I don’t talk to those people anymore. I found academics who were my allies and who understood my needs. Learning disabilities don’t discriminate; there are lower rates of diagnosis for women and minorities due to restrictions to diagnosis.

3. Your time is your own

Once you start learning on your own terms you’ll probably have a different study timetable to other people. Say ‘No’ so you get more time to give yourself a break. You’re going to need extra time to read if you have reading difficulties, or extra time to complete assignments. Give yourself an extra five minutes to get to places or meetings if you find you get distracted easily.

4. Learn about your brain

People like those above tend not to like things like introspection and changing yourself.

Learn about your brain

Learn what works for you

I was studying 12 hours a day just to pass exams. I was tired. Sitting in the library for hours, infinitely copying out notes was not working for me. I could not absorb text. What did work for me was drawing out concepts and limiting myself to six hours a day maximum for study. I got made fun of because, according to young engineers, “drawing is a soft subject”. I now use a combination of learning methods that have been proven useful in research.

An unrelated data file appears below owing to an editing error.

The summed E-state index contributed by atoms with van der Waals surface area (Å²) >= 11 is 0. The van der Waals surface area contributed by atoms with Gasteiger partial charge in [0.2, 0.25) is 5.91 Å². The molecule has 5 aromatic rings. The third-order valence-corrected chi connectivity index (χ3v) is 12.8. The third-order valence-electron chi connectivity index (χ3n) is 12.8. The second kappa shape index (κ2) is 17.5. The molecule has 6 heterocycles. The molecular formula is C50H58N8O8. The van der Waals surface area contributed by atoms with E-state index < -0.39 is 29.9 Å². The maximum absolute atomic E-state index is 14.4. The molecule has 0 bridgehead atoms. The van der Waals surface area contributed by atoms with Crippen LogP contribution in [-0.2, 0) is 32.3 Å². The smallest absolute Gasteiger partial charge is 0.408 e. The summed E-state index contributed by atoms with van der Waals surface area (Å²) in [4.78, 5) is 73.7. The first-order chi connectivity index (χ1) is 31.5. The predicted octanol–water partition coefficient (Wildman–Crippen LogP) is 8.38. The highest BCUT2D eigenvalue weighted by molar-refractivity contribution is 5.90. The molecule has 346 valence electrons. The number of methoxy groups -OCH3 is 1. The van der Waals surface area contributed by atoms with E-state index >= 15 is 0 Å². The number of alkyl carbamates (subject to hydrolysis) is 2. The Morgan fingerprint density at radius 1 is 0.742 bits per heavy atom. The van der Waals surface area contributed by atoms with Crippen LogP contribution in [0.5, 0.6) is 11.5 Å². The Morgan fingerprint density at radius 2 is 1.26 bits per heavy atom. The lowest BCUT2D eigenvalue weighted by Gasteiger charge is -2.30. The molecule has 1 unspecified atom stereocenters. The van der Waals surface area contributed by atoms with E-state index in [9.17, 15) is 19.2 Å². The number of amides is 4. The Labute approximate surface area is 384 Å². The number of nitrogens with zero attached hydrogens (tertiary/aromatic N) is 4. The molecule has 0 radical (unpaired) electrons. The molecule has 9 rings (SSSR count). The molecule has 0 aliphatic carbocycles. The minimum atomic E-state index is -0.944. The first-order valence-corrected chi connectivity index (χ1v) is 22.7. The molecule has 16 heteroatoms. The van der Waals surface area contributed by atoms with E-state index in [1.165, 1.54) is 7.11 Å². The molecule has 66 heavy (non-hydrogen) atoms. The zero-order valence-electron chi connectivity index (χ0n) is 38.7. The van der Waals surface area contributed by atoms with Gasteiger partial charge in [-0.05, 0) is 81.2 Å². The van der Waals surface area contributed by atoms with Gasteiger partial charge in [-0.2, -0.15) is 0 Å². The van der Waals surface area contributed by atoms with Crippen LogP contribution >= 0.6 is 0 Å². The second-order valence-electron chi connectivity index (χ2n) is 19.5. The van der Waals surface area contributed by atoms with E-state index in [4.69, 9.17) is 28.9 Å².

It’s okay to take breaks in your career and study to work out how your brain works.

5. Take care of your health

My big problem was sleep. I have never had a regular sleep pattern until this year. I stayed up well after midnight reading or just being distracted by anything nearby. Student life doesn’t help this. You’re encouraged to get out and study, meet people and do experiments in the lab after 7pm.

Set yourself hard limits. It’s going to suck at first, because no one else you know will be doing that. But you’ll get your papers in on time, have better friendships and relax more.

Want more advice? Cambridge Speaks its Mind is an information sharing project, set up to help students who feel like their experiences have been discounted.

  • J

    This is really useful, thank you. I went to my GP a while ago and she basically insinuated that I was just under ‘a lot of stress’ and hence couldn’t concentrate. But I think I may suffer from ADHD. I was wondering how to go about getting a proper diagnosis? I don’t have money for private psychologist consultation or anything like that…

    • The author of this piece

      Hi J, I’m glad I could help!